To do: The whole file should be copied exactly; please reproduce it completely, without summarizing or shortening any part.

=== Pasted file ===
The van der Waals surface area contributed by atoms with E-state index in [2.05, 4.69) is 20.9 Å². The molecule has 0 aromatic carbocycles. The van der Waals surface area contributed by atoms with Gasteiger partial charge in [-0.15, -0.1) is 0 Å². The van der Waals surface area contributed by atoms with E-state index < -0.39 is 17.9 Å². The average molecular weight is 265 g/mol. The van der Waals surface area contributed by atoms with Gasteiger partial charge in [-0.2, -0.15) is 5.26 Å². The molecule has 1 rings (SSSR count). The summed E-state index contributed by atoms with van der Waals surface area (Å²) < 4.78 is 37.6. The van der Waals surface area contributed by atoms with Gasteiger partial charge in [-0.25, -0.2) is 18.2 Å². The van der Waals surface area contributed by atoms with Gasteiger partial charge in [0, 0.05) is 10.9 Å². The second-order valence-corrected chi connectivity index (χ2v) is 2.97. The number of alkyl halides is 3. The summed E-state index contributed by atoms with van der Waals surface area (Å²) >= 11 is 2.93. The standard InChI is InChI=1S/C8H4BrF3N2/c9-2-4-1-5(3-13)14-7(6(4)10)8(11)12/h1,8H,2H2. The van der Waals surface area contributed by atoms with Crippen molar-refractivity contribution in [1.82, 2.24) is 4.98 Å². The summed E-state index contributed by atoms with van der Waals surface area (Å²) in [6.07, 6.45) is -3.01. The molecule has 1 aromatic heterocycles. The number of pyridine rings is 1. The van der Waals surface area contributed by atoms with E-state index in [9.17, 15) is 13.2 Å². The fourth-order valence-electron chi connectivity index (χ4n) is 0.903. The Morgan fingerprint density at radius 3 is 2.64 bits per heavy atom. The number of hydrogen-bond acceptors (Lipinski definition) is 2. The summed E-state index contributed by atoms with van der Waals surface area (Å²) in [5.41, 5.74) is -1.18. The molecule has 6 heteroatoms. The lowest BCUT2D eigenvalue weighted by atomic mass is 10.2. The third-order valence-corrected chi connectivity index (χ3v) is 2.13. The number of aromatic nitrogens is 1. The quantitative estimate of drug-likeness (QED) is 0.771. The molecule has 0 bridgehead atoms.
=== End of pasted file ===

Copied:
The van der Waals surface area contributed by atoms with E-state index in [2.05, 4.69) is 20.9 Å². The molecule has 0 aromatic carbocycles. The van der Waals surface area contributed by atoms with Gasteiger partial charge in [-0.15, -0.1) is 0 Å². The van der Waals surface area contributed by atoms with E-state index < -0.39 is 17.9 Å². The average molecular weight is 265 g/mol. The van der Waals surface area contributed by atoms with Gasteiger partial charge in [-0.2, -0.15) is 5.26 Å². The molecule has 1 rings (SSSR count). The summed E-state index contributed by atoms with van der Waals surface area (Å²) < 4.78 is 37.6. The van der Waals surface area contributed by atoms with Gasteiger partial charge in [-0.25, -0.2) is 18.2 Å². The van der Waals surface area contributed by atoms with Gasteiger partial charge in [0, 0.05) is 10.9 Å². The second-order valence-corrected chi connectivity index (χ2v) is 2.97. The number of alkyl halides is 3. The summed E-state index contributed by atoms with van der Waals surface area (Å²) >= 11 is 2.93. The standard InChI is InChI=1S/C8H4BrF3N2/c9-2-4-1-5(3-13)14-7(6(4)10)8(11)12/h1,8H,2H2. The van der Waals surface area contributed by atoms with Crippen molar-refractivity contribution in [1.82, 2.24) is 4.98 Å². The summed E-state index contributed by atoms with van der Waals surface area (Å²) in [6.07, 6.45) is -3.01. The molecule has 1 aromatic heterocycles. The number of pyridine rings is 1. The van der Waals surface area contributed by atoms with E-state index in [9.17, 15) is 13.2 Å². The fourth-order valence-electron chi connectivity index (χ4n) is 0.903. The Morgan fingerprint density at radius 3 is 2.64 bits per heavy atom. The number of hydrogen-bond acceptors (Lipinski definition) is 2. The summed E-state index contributed by atoms with van der Waals surface area (Å²) in [5.41, 5.74) is -1.18. The molecule has 6 heteroatoms. The lowest BCUT2D eigenvalue weighted by atomic mass is 10.2. The third-order valence-corrected chi connectivity index (χ3v) is 2.13. The number of aromatic nitrogens is 1. The quantitative estimate of drug-likeness (QED) is 0.771. The molecule has 0 bridgehead atoms.